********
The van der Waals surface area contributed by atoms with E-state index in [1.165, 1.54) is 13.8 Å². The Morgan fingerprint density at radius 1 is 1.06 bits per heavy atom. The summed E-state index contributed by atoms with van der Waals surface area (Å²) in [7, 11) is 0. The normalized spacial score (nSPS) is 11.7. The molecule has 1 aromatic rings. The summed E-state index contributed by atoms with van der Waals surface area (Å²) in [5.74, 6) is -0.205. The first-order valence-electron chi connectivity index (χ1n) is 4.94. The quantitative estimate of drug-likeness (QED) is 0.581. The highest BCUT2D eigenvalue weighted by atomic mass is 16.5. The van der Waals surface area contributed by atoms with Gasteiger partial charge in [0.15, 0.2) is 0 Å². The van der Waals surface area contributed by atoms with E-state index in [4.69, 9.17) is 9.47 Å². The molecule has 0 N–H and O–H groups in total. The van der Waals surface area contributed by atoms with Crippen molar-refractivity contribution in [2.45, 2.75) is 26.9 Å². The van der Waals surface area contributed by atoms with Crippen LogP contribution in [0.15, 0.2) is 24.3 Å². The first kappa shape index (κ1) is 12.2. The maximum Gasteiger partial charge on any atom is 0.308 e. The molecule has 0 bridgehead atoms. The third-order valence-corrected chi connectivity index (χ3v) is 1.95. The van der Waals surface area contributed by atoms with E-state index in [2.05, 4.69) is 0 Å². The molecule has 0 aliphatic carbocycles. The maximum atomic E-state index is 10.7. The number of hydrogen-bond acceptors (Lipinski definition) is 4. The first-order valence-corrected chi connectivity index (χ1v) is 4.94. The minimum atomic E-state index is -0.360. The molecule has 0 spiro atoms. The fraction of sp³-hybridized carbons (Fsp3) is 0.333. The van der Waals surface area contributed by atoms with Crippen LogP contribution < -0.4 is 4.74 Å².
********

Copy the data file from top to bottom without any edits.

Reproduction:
The van der Waals surface area contributed by atoms with E-state index in [1.165, 1.54) is 13.8 Å². The Morgan fingerprint density at radius 1 is 1.06 bits per heavy atom. The summed E-state index contributed by atoms with van der Waals surface area (Å²) in [7, 11) is 0. The normalized spacial score (nSPS) is 11.7. The molecule has 1 aromatic rings. The summed E-state index contributed by atoms with van der Waals surface area (Å²) in [5.74, 6) is -0.205. The first-order valence-electron chi connectivity index (χ1n) is 4.94. The quantitative estimate of drug-likeness (QED) is 0.581. The highest BCUT2D eigenvalue weighted by atomic mass is 16.5. The van der Waals surface area contributed by atoms with Gasteiger partial charge in [0.15, 0.2) is 0 Å². The van der Waals surface area contributed by atoms with E-state index in [4.69, 9.17) is 9.47 Å². The molecule has 0 N–H and O–H groups in total. The van der Waals surface area contributed by atoms with Crippen molar-refractivity contribution in [2.45, 2.75) is 26.9 Å². The van der Waals surface area contributed by atoms with Crippen LogP contribution in [0.15, 0.2) is 24.3 Å². The first kappa shape index (κ1) is 12.2. The maximum Gasteiger partial charge on any atom is 0.308 e. The molecule has 0 bridgehead atoms. The third-order valence-corrected chi connectivity index (χ3v) is 1.95. The van der Waals surface area contributed by atoms with E-state index in [2.05, 4.69) is 0 Å². The molecule has 0 aliphatic carbocycles. The maximum atomic E-state index is 10.7. The number of hydrogen-bond acceptors (Lipinski definition) is 4. The first-order valence-corrected chi connectivity index (χ1v) is 4.94. The minimum atomic E-state index is -0.360. The molecule has 0 spiro atoms. The fraction of sp³-hybridized carbons (Fsp3) is 0.333. The van der Waals surface area contributed by atoms with Crippen LogP contribution < -0.4 is 4.74 Å².